Adapting two recipes I’ve used in the past as guides, plus strong opinions about what I like about it, I thought I’d actually write down what I did this time.
Typically if I’m making this soup, usually winging it a bit, I am making it for a bit more than four people. So the above recipes are not quite enough and the below is effectively a doubling of them.
- 4 pounds yellow onions, peeled, trimmed, cut in half and then cut into about quarter inch half circles.
- 1 stick (8 tablespoons) of butter or equivalent other fats. I’ve used olive oil in the past as well.
- 1 cup dry sherry. Actually tonight I didn’t have quite enough, but it’s fine.
- 6 cups veggie stock or water. Some recipes absurdly only use water. Tonight I used a quart of home canned veggie stock plus 2 cups water.
- 1/3 cup white miso. This came from the first link above and helps add some savory and salt. I didn’t double this as 2/3 cup seemed like way too much.
- 2 teaspoons fresh thyme or somewhat less dried.
- Black pepper
- More salt if you want (or taste near the end and add more)
- A lot of Gruyere shredded (or Comte or Emmentaler or even American Swiss if you can’t do the others). The second recipe linked calls for 8 ounces (!) for half this amount of soup.
- Bread or other starch to put the cheese on.
- In a big soup pot, start cooking the onions on medium low heat, stirring regularly and well until very golden. This will take an hour or more. No really. You can rush this with baking soda or sugar (the second recipe above calls for sugar) but when I’ve tried both in the past I’ve been disappointed. Sugar makes it too sweet and the baking soda gives the onions a weird texture by the end, though both do in fact speed up the Maillard reaction. Fun fact: I have been mispronouncing “Maillard” for twenty years kind of like “mallard” the duck when it’s “mai-yar”. ¯\_(ツ)_/¯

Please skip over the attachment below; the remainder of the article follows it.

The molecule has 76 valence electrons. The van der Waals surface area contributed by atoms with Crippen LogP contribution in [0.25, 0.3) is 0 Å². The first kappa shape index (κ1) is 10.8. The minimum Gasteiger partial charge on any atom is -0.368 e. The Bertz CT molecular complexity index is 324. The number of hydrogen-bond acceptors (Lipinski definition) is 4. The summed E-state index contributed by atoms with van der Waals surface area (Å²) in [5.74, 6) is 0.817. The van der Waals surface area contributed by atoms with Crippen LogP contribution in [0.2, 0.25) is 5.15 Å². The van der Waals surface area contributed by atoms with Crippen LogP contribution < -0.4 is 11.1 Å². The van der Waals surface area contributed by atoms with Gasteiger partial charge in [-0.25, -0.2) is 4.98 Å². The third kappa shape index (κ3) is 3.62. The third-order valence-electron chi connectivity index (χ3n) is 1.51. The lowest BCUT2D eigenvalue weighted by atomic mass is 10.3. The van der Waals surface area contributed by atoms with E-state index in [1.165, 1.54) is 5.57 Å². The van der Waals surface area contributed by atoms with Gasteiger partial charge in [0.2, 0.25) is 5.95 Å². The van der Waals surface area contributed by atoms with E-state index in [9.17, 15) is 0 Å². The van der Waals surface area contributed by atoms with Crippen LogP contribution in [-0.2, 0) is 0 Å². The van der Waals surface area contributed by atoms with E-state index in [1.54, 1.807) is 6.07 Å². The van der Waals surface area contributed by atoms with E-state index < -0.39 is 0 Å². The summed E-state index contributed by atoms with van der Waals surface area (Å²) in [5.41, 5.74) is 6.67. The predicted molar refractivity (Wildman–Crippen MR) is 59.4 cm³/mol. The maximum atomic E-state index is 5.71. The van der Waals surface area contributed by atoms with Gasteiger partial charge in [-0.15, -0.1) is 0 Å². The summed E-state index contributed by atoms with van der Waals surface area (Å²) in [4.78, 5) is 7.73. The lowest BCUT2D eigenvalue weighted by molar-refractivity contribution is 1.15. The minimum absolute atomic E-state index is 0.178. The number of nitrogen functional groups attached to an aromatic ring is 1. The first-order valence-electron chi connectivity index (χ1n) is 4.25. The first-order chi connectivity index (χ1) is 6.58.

- Add the veggie stock and thyme and black pepper to the onions and stir well.
- Add the miso to the water (warm from the tap) and whisk it in so it blends well when you then add it to the soup.
- Add the sherry.
- Stir and let it come to a medium simmer for a bit.
- Meanwhile, get the oven warmed up and then turn the broiler on. Note: next few steps we have to do in stages with two bowls at a time (only two fit on the sheet pan), making about six bowls with a little soup leftover.
- Toast some bread. Doesn’t have to be too dark, but enough so that it doesn’t immediately turn to mush in soup.
- Dish out some soup into a fairly open bowl. Float the toast and a bunch of Gruyere. Make sure some is along the edges for crispy cheesy yummy.
- Broil for a few minutes until melted well and some of the cheese is starting to brown.
- NOM NOM NOM
My favorite restaurant version of this soup is currently from Cafe Presse in Seattle. Theirs is not vegetarian as they also roast chicken as a speciality so make their own chicken stock. Unlike a lot of restaurant versions, theirs is not too sweet or absurdly salty or weirdly striped with fat. Whenever I make it at home I’m reminded that I would not want to actually cook in a restaurant because doing this in a commercial kitchen, serving it from 11AM till 11PM maintaining high quality would have some very challenging logistics.